Religion and Post-Conflict Statebuilding

  • Denis Dragovic
Part of the Palgrave Studies in Compromise after Conflict book series (PSCAC)


In considering the role of religious institutions in post-conflict statebuilding it is not unreasonable to ask whether this line of enquiry remains relevant. The prescriptive nature of Western foreign policy towards developing countries and its recurring liberal agenda suggests that it isn’t. Built upon the foundations of modernization theory from the 1950s and 1960s international development and statebuilding policies are largely efforts aimed at replicating Western modes of progress in which there was no formal role for religion. Lant Pritchett et al. refer to this phenomenon in the development context as ‘isomorphic mimicry’, in that aid agencies replicate Western institutions without allowing unique indigenous systems to develop organically.1 Religion, as understood through modernization theory or isomorphic mimicry, is seen as unnecessary or even an inhibitor to progress.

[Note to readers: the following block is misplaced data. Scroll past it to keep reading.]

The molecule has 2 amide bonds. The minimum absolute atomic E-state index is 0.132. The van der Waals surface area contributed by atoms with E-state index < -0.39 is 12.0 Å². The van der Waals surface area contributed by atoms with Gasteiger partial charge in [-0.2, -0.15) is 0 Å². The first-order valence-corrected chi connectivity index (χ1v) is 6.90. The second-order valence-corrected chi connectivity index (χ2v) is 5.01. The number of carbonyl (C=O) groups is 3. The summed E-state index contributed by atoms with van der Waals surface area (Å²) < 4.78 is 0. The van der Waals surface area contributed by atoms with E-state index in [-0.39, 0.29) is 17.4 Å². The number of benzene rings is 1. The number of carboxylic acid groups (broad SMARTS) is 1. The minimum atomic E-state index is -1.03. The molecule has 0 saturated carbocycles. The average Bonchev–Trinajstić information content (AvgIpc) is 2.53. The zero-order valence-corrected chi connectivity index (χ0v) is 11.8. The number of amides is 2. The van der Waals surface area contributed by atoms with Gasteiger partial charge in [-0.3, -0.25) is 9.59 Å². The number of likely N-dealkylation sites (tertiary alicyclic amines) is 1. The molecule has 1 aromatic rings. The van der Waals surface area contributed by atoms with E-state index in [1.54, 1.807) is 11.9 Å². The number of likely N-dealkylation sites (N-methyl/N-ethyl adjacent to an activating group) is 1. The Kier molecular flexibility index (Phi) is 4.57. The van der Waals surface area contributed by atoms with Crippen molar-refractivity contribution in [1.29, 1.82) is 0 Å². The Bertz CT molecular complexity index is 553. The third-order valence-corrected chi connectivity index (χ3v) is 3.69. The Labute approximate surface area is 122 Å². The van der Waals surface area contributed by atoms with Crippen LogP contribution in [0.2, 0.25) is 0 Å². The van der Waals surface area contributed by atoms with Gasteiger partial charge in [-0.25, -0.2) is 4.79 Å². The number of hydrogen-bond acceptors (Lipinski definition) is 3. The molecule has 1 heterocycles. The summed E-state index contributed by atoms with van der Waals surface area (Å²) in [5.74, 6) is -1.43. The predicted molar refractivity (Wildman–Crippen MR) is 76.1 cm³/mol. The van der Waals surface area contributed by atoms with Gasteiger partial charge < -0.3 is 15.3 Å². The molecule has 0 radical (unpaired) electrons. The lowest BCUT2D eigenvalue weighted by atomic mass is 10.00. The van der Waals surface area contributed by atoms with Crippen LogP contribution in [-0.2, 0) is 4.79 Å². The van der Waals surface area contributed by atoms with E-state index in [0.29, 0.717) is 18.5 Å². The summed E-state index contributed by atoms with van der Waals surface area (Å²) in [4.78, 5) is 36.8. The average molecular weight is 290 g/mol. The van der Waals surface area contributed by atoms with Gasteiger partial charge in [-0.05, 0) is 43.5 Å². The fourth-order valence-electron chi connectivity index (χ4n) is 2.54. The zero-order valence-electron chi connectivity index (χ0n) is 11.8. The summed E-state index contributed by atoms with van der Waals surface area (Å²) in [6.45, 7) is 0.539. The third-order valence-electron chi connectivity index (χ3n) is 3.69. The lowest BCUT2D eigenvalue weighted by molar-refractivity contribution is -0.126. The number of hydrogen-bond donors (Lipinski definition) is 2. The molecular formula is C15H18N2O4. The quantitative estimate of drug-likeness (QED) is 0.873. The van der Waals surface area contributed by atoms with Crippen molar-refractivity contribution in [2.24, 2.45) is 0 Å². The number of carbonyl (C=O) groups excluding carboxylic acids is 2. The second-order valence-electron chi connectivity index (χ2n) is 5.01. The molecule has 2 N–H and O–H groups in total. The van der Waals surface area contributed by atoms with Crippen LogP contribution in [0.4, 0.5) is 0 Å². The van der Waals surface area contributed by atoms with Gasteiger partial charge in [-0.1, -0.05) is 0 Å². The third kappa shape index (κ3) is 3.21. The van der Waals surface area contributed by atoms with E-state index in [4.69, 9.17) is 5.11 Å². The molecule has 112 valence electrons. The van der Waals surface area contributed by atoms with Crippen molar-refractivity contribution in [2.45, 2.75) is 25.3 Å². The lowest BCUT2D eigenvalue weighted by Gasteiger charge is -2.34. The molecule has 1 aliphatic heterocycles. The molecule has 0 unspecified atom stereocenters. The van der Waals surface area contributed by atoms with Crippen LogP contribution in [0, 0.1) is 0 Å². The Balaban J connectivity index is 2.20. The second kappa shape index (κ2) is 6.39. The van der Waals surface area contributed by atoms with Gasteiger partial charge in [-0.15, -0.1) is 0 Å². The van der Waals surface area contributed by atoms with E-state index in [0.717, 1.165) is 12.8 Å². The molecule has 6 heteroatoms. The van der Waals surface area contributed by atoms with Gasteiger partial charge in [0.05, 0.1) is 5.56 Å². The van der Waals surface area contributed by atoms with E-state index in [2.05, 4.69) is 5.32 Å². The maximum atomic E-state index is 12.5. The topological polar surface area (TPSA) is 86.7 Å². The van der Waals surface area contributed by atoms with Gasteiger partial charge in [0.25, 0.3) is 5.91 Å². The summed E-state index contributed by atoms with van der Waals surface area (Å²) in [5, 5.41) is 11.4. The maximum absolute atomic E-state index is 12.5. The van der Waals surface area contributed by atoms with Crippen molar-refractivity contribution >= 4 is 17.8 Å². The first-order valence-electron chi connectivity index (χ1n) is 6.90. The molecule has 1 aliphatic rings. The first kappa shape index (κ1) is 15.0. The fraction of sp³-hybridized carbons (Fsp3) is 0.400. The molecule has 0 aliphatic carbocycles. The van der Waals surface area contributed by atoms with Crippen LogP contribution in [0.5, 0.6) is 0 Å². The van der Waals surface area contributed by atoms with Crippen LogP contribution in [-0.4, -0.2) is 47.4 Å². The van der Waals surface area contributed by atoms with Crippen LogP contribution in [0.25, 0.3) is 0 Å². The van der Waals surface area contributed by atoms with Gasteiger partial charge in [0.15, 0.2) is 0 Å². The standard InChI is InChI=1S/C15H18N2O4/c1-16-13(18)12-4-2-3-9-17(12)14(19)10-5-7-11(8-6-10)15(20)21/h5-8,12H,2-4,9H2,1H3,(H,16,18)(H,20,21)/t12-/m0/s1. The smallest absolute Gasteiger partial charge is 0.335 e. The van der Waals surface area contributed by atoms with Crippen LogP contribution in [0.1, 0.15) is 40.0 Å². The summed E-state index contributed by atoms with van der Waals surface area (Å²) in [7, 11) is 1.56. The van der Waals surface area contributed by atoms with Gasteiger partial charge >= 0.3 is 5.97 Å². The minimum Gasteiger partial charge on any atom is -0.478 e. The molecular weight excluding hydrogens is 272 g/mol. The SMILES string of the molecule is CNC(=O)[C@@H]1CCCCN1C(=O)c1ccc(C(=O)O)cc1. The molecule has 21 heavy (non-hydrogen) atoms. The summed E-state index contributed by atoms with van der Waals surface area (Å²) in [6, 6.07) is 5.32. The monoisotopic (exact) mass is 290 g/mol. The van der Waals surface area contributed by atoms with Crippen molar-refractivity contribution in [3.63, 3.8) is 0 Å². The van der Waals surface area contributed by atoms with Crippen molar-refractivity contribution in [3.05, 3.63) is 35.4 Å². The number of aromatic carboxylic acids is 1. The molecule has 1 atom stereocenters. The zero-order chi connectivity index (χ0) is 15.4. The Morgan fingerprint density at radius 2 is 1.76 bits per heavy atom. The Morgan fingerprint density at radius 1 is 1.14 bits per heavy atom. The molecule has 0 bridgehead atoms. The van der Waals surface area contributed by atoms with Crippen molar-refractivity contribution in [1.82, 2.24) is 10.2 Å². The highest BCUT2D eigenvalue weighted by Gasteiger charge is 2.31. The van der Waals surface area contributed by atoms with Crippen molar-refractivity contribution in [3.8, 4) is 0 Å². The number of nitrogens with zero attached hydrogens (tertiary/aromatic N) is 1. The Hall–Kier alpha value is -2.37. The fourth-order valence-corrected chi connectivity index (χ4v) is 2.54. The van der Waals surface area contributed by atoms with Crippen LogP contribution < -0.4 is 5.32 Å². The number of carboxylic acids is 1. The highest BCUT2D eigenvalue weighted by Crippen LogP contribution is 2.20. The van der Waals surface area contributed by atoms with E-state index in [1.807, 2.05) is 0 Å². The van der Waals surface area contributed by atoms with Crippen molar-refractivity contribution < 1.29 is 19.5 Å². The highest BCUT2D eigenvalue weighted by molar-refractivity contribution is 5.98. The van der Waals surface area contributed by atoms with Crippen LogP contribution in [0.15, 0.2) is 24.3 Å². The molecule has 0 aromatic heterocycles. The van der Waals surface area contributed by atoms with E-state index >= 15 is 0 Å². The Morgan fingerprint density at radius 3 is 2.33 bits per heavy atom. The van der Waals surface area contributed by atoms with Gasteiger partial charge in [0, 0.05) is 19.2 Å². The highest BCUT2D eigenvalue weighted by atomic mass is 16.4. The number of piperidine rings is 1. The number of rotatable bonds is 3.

Social Capital Basic Service Public Security Religious Institution Fragile State 
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Copyright information

© Denis Dragovic 2015

Authors and Affiliations

  • Denis Dragovic
    • 1
  1. 1.University of MelbourneAustralia

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